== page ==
III. Contentions of the Parties

         A. The Defendants' Contentions

         The defendants have moved to dismiss the Relator's claims. The defendants aver that Relator's Complaint fails to state a claim on which relief can be granted, and it fails to satisfy the heightened pleading standard required for FCA claims. The defendants further allege the following arguments. First, Relator's allegations are based on and are substantially the same as prior publicly available information and, thus, the public-disclosure bar precludes his claims. Second, Relator's theory of liability rests on a fundamental misreading of the applicable statute and regulations concerning the calculation of AMP. Third, the Complaint fails to satisfy Rules 8 and 9(b) of the Federal Rules of Civil Procedure because Relator does not plead a plausible factual basis for relief, i.e. requisite scienter, and particular facts demonstrating the existence of fraudulent action. Accordingly, the defendants argue that their motion to dismiss should be granted.

         B. The Relator's Contentions

         The Relator alleges that from 2004 to the present, the defendants fraudulently concealed and withheld chargeback payments from the manufacturers, causing the manufacturers to underreport AMP. The Relator argues that the defendants' fraudulent activities caused the manufacturers to commit fraud against the federal government. The Relator alleges that his Complaint clearly satisfies the Rule 9(b) standard promulgated by the Fifth Circuit requiring “particular details” of a fraudulent scheme and “reliable indicia” that false claims were presented. The Relator argues that the defendants' public disclosure defense is not applicable, arguing that the defendants' “public disclosures” fail to qualify as public disclosures under both guidelines set by the Fifth Circuit as well as 31 U.S.C. §3730(e)(4)(A)(ii) and (iii). Finally, the Relator asks that the Court deny the defendants' motion to dismiss.

         IV. Standard of Review

         A. Rule 12(b)(1)

         “ ‘[A] challenge under the FCA jurisdictional bar is necessarily intertwined with the merits' and is, therefore, properly treated as a motion for summary judgment.” U.S. ex rel. Reagan v. E. Texas Med. Ctr. Reg'l Healthcare Sys., 384 F.3d 168, 173 (5th Cir. 2004) (quoting Laird, 336 F.3d at 352). “A grant of summary judgment is proper if, viewing the evidence and inferences drawn from that evidence in the light most favorable to the non-moving party, there is no genuine issue of material fact and the moving party is entitled to judgment as a matter of law.” Id. (citing Fed.R.Civ.P. 56(c)). At the summary judgment stage, a court may not weigh the evidence or evaluate the credibility of witnesses, and all justifiable inferences will be made in the non-moving party's favor. Morris v. Covan Worldwide Moving, Inc., 144 F.3d 377, 380 (5th Cir.1998).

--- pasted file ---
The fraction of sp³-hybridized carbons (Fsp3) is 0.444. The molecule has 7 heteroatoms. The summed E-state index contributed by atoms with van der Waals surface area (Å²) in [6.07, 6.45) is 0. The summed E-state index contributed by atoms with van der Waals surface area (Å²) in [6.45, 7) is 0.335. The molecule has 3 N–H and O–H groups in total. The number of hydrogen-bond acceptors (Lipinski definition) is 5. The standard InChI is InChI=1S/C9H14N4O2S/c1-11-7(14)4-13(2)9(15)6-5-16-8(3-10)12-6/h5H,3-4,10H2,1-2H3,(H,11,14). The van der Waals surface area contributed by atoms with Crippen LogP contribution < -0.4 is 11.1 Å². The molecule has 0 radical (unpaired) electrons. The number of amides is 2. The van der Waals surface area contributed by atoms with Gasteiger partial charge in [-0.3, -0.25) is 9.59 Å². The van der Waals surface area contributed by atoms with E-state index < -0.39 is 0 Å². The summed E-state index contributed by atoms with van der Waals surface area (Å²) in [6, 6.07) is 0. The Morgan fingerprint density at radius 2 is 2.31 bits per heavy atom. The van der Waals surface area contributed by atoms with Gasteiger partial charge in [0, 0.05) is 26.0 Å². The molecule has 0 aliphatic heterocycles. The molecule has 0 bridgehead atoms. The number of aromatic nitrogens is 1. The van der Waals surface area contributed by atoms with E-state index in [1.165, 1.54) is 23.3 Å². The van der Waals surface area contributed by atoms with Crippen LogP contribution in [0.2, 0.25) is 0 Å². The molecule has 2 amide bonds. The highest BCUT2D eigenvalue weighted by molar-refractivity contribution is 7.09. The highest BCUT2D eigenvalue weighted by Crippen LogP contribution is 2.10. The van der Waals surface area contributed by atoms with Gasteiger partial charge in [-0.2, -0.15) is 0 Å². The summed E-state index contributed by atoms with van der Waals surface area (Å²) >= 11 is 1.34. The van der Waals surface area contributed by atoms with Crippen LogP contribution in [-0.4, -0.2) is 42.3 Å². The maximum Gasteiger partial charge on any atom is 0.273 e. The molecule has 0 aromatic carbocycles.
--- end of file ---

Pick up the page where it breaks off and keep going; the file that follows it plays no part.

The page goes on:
Federal Rule of Civil Procedure Rule 12(b)(1) permits the dismissal of an action for the lack of subject matter jurisdiction. “If [a federal] court determines at any time that it lacks subject-matter jurisdiction, [it] must dismiss the action.” Fed.R.Civ.P. 12(h)(3). Because federal courts are considered courts of limited jurisdiction, absent jurisdiction conferred by statute, they lack the power to adjudicate claims. See, e.g., Stockman v. Fed. Election Comm'n, 138 F.3d 144, 151 (5th Cir. 1998) (citing Veldhoen v. United States Coast Guard, 35 F.3d 222, 225 (5th Cir. 1994). Therefore, the party seeking to invoke the jurisdiction of a federal court carries “the burden of proving subject matter jurisdiction by a preponderance of the evidence.” Vantage Trailers, Inc. v. Beall Corp., 567 F.3d 745, 748 (5th Cir. 2009) (citing New Orleans & Gulf Coast Ry. Co. v. Barrois, 533 F.3d 321, 327 (5th Cir. 2008); see also Stockman, 138 F.3d at 151.

         When evaluating jurisdiction, “a [federal] court is free to weigh the evidence and satisfy itself as to the existence of its power to hear the case.” MDPhysicians & Assoc., Inc. v. State Bd. of Ins., 957 F.2d 178, 181 (5th Cir. 1992) (citing Williamson v. Tucker, 645 F.2d 404, 413 (5th Cir. 1981)); see also Vantage Trailers, 567 F.3d at 748 (reasoning that “[i]n evaluating jurisdiction, the district court must resolve disputed facts without giving a presumption of truthfulness to the plaintiff's allegations.”) In making its ruling, the court may rely on any of the following: “(1) the complaint alone, (2) the complaint supplemented by undisputed facts evidenced in the record, ...